Opinion: Global Support to South Sudan through UN and NGOs with a Focus on Health and Food Security

Introduction

There have been three phases of assistance to South Sudan by the international community: firstly during the war, secondly during the CPA and thirdly after Independence. During this time, the UN and NGOs played an important role effecting the social wellbeing of South Sudan’s population, however with limited effect.

Positive Contributions include:

  • Capacity building of human resources, including qualifying health and agriculture cadres
  • Support for policy development of most ministries
  • Support for responding to the most health emergencies including measles, meningitis, cholera
  • Support for the establishment of base line surveys, for instance, the. South Sudan House Hold Survey (SSHH).
  • Support for the development of strategic plans (UNDP, WHO, UNICEF, JICA).

However, the effects of international support have been limited if one compares the 2005 development indicators to the one of 2012. This is because international contributions have shortcomings for the following reasons:

  • Most of the NGOs if you exclude some UN agencies are all emergency partners and not developmental partners;
  • The majority of these NGOs are donors oriented not results oriented;
  • Most of money utilization focuses on capacity building and training without considering the impact on service delivery;
  • The actions of NGOs leads to a lack of ownership due to the resulting dependency of most of population —including the government — on them;
  • Most of human resources development done by NGOs for the government ends up benefiting other organizations, which hire the trained government officials. This keeps government in a weak position;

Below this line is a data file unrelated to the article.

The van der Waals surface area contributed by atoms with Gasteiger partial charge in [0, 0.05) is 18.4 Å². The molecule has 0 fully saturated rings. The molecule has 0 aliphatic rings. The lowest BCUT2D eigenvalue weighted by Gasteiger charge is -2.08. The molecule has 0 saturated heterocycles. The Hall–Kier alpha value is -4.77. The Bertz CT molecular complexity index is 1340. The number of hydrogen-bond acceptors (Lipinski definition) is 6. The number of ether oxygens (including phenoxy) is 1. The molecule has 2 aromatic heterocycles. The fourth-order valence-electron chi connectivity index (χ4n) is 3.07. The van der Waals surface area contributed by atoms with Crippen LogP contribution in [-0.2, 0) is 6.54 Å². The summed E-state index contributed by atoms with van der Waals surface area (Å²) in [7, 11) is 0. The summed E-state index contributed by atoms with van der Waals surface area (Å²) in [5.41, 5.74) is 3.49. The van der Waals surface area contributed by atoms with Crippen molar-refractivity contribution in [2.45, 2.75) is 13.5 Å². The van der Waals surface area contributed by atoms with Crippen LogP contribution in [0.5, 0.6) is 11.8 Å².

• The weaknesses of government results in more funding for NGOs and the cycle repeats itself;
  • Most of plans drawn up by NGOs rarely involve the community from the initial phase.

The Way Foward

South Sudan today faces many challenges. These include:

Food security has deteriorated: Poor harvests, soaring food and fuel prices, conflict and displacement have led to rising hunger and malnutrition in South Sudan. 4.7 million People – half the entire population – are likely to be food insecure this year. Assessments by food security partners confirm at least 1 million people will be severely food insecure and 3.7 moderately insecure.

Malnutrition is on the rise: The eight validated post-harvest SMART surveys in four states indicate high levels of malnutrition with GAM averaging 14.7 per cent and SAM 3.2 per cent in assessed areas. Malnutrition has increased in six of nine states since last year.

Insecurity remains the main driver of displacement: Already this year, over 160,000 people – half of the 300,000 projected internal displacements for the year – have been displaced due to inter-communal fighting and insecurity. Most people have been displaced in Jonglei State.

Refugee influx is larger than expected: New refugees are arriving daily, fleeing conflict and food deficits in Southern Kordofan and Blue Nile. More than 100,000 people – against the 80,000 planned for all the year – have already sought safety in South Sudan. The influx is expected to continue in the weeks and months ahead.

South Sudanese continue to return home: Up to 250,000 South Sudanese may return from Sudan in the short term. The transition period for residency expired in April without firm agreements in place. While humanitarian partners are negotiating modalities for South Sudanese to return or regularize their status in Sudan, humanitarian actors are scaling up in key areas of return to meet any emergency needs of newly arrived returnees.

A solution for Abyei is yet to be found: Conditions for the safe return of about 110,000 people displaced from Abyei are still not in place, but there is a growing interest to return.

Austerity measures add to concerns: Austerity measures resulting from the recent oil shut down are likely to increase socio-economic pressure on an already vulnerable population. Analysts indicate that persisting austerity will result in worsening food security, increased poverty, higher child mortality and declining school attendance.